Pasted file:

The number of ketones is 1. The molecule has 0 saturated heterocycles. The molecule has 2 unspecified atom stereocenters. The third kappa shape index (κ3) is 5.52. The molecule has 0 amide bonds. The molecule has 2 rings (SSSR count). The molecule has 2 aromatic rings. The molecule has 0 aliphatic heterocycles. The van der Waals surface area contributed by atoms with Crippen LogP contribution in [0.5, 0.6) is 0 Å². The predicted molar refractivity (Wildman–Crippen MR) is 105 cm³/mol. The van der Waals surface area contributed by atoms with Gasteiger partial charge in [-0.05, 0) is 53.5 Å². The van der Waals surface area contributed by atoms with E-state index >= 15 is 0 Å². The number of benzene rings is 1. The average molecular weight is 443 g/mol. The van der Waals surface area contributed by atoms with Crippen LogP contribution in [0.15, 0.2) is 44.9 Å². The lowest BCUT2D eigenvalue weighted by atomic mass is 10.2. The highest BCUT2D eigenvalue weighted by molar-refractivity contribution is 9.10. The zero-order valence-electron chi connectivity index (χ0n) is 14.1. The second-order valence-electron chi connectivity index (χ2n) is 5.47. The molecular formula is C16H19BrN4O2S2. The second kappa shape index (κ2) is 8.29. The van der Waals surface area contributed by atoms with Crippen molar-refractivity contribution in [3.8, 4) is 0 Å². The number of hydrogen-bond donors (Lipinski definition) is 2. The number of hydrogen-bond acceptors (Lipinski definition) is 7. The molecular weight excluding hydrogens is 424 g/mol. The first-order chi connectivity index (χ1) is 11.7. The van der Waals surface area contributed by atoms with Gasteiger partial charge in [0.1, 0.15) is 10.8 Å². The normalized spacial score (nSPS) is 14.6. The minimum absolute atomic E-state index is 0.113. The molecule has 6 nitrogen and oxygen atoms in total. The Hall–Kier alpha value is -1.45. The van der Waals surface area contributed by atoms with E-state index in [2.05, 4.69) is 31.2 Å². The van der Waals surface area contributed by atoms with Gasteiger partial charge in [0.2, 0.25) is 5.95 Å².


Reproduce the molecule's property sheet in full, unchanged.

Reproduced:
The number of ketones is 1. The molecule has 0 saturated heterocycles. The molecule has 2 unspecified atom stereocenters. The third kappa shape index (κ3) is 5.52. The molecule has 0 amide bonds. The molecule has 2 rings (SSSR count). The molecule has 2 aromatic rings. The molecule has 0 aliphatic heterocycles. The van der Waals surface area contributed by atoms with Crippen LogP contribution in [0.5, 0.6) is 0 Å². The predicted molar refractivity (Wildman–Crippen MR) is 105 cm³/mol. The van der Waals surface area contributed by atoms with Gasteiger partial charge in [-0.05, 0) is 53.5 Å². The van der Waals surface area contributed by atoms with E-state index >= 15 is 0 Å². The number of benzene rings is 1. The average molecular weight is 443 g/mol. The van der Waals surface area contributed by atoms with Crippen LogP contribution in [0.15, 0.2) is 44.9 Å². The lowest BCUT2D eigenvalue weighted by atomic mass is 10.2. The highest BCUT2D eigenvalue weighted by molar-refractivity contribution is 9.10. The zero-order valence-electron chi connectivity index (χ0n) is 14.1. The second-order valence-electron chi connectivity index (χ2n) is 5.47. The molecular formula is C16H19BrN4O2S2. The second kappa shape index (κ2) is 8.29. The van der Waals surface area contributed by atoms with Crippen molar-refractivity contribution in [3.8, 4) is 0 Å². The number of hydrogen-bond donors (Lipinski definition) is 2. The number of hydrogen-bond acceptors (Lipinski definition) is 7. The molecular weight excluding hydrogens is 424 g/mol. The first-order chi connectivity index (χ1) is 11.7. The van der Waals surface area contributed by atoms with Gasteiger partial charge in [0.1, 0.15) is 10.8 Å². The normalized spacial score (nSPS) is 14.6. The minimum absolute atomic E-state index is 0.113. The molecule has 6 nitrogen and oxygen atoms in total. The Hall–Kier alpha value is -1.45. The van der Waals surface area contributed by atoms with E-state index in [2.05, 4.69) is 31.2 Å². The van der Waals surface area contributed by atoms with Gasteiger partial charge in [0.2, 0.25) is 5.95 Å².